If you’re on an Android or iOS device, you don’t have to worry about finding a password manager that works on your smartphone or tablet. However, other kinds of mobile devices don’t receive as much support from top password managers. We chose Sticky Password as the provider with the best support for alternative mobile devices due to its dedicated app for BlackBerry OS 10, Amazon Kindle Fire, and Nokia X. If you’re on one of those platforms, you should think about going with Sticky Password.

Along with Enpass, Sticky Password is one of the only providers we’ve seen that provides a lifetime license. That said, Sticky’s lifetime option is more expensive than we saw from Enpass. The website offered us a “50% discount” from $199.99 to $99.99, but it’s unclear whether that’s truly a sale or simply a promotional tactic. If you’d rather open a subscription, you can get a paid plan for $29.99 per year. Free plans come with most of Sticky’s features, but they’re missing some basic tools like syncing, password sharing cloud backups, emergency access, and priority support.

Sticky Password users are generally satisfied with the platform’s mobile app, which has an average review score of 4.6 out of 5 on both iOS and Android. However, we noticed that feedback isn’t quite as positive when it comes to the desktop version. Most criticisms involve minor issues with the user interface, but some reviewers also had trouble keeping their passwords synced across devices.


  • Supports BlackBerry, Amazon Kindle Fire, and Nokia
  • Lifetime license available


  • Mixed desktop reviews
Sticky Password Manager Features
PriceEncryption Type# of Devices (paid)# of Devices (free)More Features
$29.99 for 1 yearAES256UnlimitedUnlimited>Form Filling
>Device syncing
>Password Generator
>More features at Sticky Password


mSecure Logo

Honorable Mention

mSecure dashboard

Rounding out our list, mSecure is a desktop and mobile password manager that also supports Watch OS. Like most of the other platforms we looked at, mSecure uses AES 256-bit encryption, supports password storage and sharing, and is compatible with biometric authentication. It also comes with fine-grained password sharing tools that come with three types of permissions ― read, write, and admin ― and an intuitive vault-based system.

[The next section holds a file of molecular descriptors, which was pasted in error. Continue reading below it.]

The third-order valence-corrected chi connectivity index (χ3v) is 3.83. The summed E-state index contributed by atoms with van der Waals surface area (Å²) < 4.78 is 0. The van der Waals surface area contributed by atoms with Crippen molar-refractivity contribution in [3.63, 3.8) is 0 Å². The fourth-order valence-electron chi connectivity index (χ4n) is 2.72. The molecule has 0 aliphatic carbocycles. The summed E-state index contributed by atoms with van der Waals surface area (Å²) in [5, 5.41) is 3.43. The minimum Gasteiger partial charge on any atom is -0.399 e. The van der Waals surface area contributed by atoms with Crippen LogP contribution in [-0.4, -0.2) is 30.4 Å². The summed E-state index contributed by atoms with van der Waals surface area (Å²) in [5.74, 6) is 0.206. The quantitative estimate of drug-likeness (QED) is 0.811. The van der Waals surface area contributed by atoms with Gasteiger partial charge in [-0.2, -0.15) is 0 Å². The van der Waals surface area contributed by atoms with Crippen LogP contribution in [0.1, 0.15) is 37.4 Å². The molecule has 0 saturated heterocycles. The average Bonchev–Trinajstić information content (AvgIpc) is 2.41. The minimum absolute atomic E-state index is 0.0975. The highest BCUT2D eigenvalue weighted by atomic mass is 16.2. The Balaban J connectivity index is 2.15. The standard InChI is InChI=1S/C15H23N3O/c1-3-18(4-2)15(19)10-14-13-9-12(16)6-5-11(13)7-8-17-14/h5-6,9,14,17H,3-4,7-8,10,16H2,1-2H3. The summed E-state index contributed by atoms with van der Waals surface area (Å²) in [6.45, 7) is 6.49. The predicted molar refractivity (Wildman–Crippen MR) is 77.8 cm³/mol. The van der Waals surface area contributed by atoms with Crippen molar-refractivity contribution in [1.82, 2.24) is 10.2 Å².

Furthermore, mSecure is surprisingly affordable at less than $2 per month. The Essentials tier runs $1.99 per month or just $1.66 per month paid annually. This subscription is missing some key features like cross-account sharing, PDF and text storage, and custom data tags, but it still comes with the tools you need to store passwords and sync them across devices. At $2.99 per month or $2.49 per month paid annually, the Premium plan adds in those features plus a few other quality-of-life tools.

mSecure has received excellent reviews on the Apple App Store, with an average rating of 4.8 out of 5 based on more than 38,000 unique iOS users. However, that falls to just 4.0 out of 5 on Android, with fewer than 5,000 total reviews. It’s normal for a password manager to have more mixed feedback on Android compared to iOS, but mSecure’s consistent performance issues seem to make it a poor option for Android users.


  • Thorough password sharing settings
  • Starts at just $1.66 per month paid annually
  • 30-day free trial


  • Mixed Android reviews
mSecure Password Manager Features
PriceEncryption Type# of Devices (paid)# of Devices (free)More Features
Essentials: $1.99/month
Premium: $2.99/month
AES256Not providedNot provided>Free version
>Password generator
>Form Filling
>More features at mSecure


How We Chose the Best Cheap Password Managers

With more and more people taking control of their cybersecurity, internet users have more choices than ever when it comes to password managers. In 2023, you don’t have to spend much money to get all the password management and sharing tools you need.